The Emperor. Volume 06
The Emperor. Volume 06
The Emperor – Volume 06
Dame Hannah had watched by Selene till sunrise and indefatigably cooled both her injured foot and the wound in her head. The old physician was not dissatisfied with the condition of his patient, but ordered the widow to lie down for a time and to leave the care of her for a few hours to her young friend. When Mary was alone with the sick girl and had laid the fresh cold handkerchief in its place, Selene turned her face towards her and said:
"Then you were at Lochias yesterday. Tell me how you found them all there. Who guided you to our lodgings and did you see my little brother and sisters?"
"You are not yet quite free of fever, and I do not know how much I ought to talk to you—but I would with all my heart."
The words were spoken kindly and there was a deep loving light in the eyes of the deformed girl as she said them. Selene excited not merely her sympathy and pity, but her admiration too, for she was so beautiful, so totally different from herself, and in every little service she rendered her, she felt like some despised beggar whom a prince might have permitted to wait upon him. Her hump had never seemed to her so bent, nor her brown skin so ugly at any other time as it did to-day, when side by side with this symmetrical and delicate girlish form, rounded to such tender contours.
But Mary felt not the smallest movement of envy. She only felt happy to help Selene, to serve her, to be allowed to gaze at her although she was a heathen. During the night too, she had prayed fervently that the Lord might graciously draw to himself this lovely, gentle creature, that He might permit her to recover, and fill her soul with the same love for the Saviour that gave joy to her own. More than once she had longed to kiss her, but she dared not, for it seemed to her as though the sick girl were made of finer stuff than she herself.
Selene felt tired, very tired, and as the pain diminished, a comfortable sense stole over her of peace and respite in the silent and loving homeliness of her surroundings; a feeling that was new and very soothing, though it was interrupted, now and again, by her anxiety for those at home. Dame Hannah's presence did her good, for she fancied she recognized in her voice something that had been peculiar to her mother's, when she had played with her and pressed her with special affection to her heart.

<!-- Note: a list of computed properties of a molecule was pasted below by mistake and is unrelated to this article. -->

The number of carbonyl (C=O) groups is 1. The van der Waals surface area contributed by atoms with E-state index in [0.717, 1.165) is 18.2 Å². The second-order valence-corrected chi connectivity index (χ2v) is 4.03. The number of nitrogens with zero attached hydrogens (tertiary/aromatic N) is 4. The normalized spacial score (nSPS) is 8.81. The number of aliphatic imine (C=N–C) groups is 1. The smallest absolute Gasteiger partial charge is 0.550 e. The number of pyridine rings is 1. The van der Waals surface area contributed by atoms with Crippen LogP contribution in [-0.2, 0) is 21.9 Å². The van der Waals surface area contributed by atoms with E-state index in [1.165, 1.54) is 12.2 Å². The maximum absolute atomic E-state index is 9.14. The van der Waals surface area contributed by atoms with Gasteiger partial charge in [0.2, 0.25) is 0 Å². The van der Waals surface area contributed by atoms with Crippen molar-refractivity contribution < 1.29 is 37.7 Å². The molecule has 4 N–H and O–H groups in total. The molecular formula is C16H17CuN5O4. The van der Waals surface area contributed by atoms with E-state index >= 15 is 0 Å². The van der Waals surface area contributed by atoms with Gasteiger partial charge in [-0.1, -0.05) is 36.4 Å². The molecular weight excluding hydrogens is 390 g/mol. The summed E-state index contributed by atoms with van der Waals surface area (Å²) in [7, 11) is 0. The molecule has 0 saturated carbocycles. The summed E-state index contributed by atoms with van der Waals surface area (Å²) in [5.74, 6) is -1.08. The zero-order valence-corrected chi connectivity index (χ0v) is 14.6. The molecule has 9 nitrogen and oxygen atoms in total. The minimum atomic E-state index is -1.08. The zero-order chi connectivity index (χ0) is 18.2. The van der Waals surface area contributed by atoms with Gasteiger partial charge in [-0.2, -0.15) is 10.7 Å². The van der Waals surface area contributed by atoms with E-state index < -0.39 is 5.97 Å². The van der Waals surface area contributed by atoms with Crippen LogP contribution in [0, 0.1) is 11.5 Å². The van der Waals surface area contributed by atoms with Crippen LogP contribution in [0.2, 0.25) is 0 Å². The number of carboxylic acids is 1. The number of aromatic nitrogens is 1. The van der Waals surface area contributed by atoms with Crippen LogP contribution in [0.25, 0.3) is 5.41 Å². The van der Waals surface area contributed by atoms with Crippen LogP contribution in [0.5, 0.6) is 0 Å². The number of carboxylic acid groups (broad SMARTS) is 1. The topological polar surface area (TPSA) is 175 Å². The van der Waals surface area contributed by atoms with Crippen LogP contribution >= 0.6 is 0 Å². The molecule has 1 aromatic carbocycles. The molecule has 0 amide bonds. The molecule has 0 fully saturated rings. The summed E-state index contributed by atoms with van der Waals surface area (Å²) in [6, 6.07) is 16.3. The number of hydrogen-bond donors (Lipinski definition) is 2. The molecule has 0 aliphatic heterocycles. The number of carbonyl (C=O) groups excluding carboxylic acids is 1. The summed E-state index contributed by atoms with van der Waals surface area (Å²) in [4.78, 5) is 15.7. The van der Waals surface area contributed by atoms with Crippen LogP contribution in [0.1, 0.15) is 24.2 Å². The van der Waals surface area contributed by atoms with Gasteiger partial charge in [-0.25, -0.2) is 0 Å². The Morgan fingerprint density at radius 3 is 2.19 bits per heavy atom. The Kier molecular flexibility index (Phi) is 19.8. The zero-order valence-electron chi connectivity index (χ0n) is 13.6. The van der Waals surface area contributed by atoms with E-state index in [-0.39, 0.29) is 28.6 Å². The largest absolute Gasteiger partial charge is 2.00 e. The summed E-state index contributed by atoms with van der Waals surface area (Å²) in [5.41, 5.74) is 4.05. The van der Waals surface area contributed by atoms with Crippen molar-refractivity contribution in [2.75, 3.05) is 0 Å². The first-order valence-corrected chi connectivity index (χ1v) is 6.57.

In the papyrus factory, at the gumming-table, the sight of the little hunchback had disgusted Selene, but here she observed what good eyes she had, and how kind a voice, and the care with which Mary lifted the compress from her foot—as softly, as if in her own hands she felt the pain that Selene was suffering—and then laid another on the broken ankle, aroused her gratitude. Her sister Arsinoe was a vain and thorough Alexandrian girl, and she had nicknamed the poor thing after the ugliest of the Hellenes who had besieged Troy. "Dame Thersites," and Selene herself had often repeated it. Now she forgot the insulting name altogether, and met the objections of her nurse by saying:
"The fever cannot be much now; if you tell me something I shall not think so constantly of this atrocious pain. I am longing to be at home. Did you see the children?"
"No, Selene. I went no farther than the entrance of your dwelling, and the kind gate-keeper's wife told me at once that I should find neither your father nor your sister, and that your slave-woman was gone out to buy cakes for the children."
"To buy them!" exclaimed Selene in astonishment. "The old woman told me too that the way to your apartments led through several rooms in which slaves were at work, and that her son, who happened to be with her, should accompany me, and so he did, but the door was locked, and he told me I might entrust his mother with my commission. I did so, for she looked as if she were both judicious and kind."
"That she is."
"And she is very fond of you, for when I told her of your sufferings the bright tears rolled down her cheeks, and she praised you as warmly, and was as much troubled as if you had been her own daughter."
"You said nothing about our working in the factory?" asked Selene anxiously.
"Certainly not, you had desired me not to mention it. I was to say everything that was kind to you from the old lady."
For several minutes the two girls were silent, then Selene asked:
"Did the gate-keeper's son who accompanied you also hear of the disaster that had befallen me?
"Yes, on the way to your rooms he was full of fun and jokes, but when I told him that you had gone out with your damaged foot and now could not get home again, and were being treated by the leech, he was very angry and used blasphemous language."